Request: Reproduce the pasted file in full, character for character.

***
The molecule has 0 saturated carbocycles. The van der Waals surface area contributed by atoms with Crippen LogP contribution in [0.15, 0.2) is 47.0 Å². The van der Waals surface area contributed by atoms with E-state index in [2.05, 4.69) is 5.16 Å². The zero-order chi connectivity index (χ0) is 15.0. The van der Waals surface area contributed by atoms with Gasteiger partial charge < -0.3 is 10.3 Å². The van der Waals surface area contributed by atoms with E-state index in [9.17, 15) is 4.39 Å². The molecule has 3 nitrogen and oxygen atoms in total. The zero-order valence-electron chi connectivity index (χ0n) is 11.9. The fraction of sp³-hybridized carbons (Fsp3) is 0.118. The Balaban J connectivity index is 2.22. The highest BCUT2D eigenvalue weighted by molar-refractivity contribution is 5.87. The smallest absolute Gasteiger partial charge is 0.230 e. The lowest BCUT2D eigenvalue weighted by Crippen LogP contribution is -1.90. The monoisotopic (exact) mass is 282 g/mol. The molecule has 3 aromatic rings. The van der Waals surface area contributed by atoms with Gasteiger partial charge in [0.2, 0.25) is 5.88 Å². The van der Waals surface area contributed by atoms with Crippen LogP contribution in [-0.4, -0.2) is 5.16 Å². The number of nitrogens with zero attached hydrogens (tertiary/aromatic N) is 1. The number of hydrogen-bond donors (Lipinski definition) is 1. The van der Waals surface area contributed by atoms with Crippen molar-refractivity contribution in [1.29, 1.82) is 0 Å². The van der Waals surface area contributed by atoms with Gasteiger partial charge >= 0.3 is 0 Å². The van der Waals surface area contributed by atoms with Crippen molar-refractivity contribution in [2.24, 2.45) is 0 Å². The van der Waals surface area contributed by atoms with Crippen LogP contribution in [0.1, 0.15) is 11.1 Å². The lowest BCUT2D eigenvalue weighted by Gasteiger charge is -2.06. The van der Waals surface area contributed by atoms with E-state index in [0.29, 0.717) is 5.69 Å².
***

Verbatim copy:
The molecule has 0 saturated carbocycles. The van der Waals surface area contributed by atoms with Crippen LogP contribution in [0.15, 0.2) is 47.0 Å². The van der Waals surface area contributed by atoms with E-state index in [2.05, 4.69) is 5.16 Å². The zero-order chi connectivity index (χ0) is 15.0. The van der Waals surface area contributed by atoms with Gasteiger partial charge < -0.3 is 10.3 Å². The van der Waals surface area contributed by atoms with E-state index in [9.17, 15) is 4.39 Å². The molecule has 3 nitrogen and oxygen atoms in total. The zero-order valence-electron chi connectivity index (χ0n) is 11.9. The fraction of sp³-hybridized carbons (Fsp3) is 0.118. The Balaban J connectivity index is 2.22. The highest BCUT2D eigenvalue weighted by molar-refractivity contribution is 5.87. The smallest absolute Gasteiger partial charge is 0.230 e. The lowest BCUT2D eigenvalue weighted by Crippen LogP contribution is -1.90. The monoisotopic (exact) mass is 282 g/mol. The molecule has 3 aromatic rings. The van der Waals surface area contributed by atoms with Gasteiger partial charge in [0.2, 0.25) is 5.88 Å². The van der Waals surface area contributed by atoms with Crippen LogP contribution in [-0.4, -0.2) is 5.16 Å². The number of nitrogens with zero attached hydrogens (tertiary/aromatic N) is 1. The number of hydrogen-bond donors (Lipinski definition) is 1. The van der Waals surface area contributed by atoms with Crippen molar-refractivity contribution in [1.29, 1.82) is 0 Å². The van der Waals surface area contributed by atoms with Gasteiger partial charge >= 0.3 is 0 Å². The van der Waals surface area contributed by atoms with Crippen molar-refractivity contribution in [2.24, 2.45) is 0 Å². The van der Waals surface area contributed by atoms with Crippen LogP contribution in [0.1, 0.15) is 11.1 Å². The lowest BCUT2D eigenvalue weighted by Gasteiger charge is -2.06. The van der Waals surface area contributed by atoms with E-state index in [0.29, 0.717) is 5.69 Å².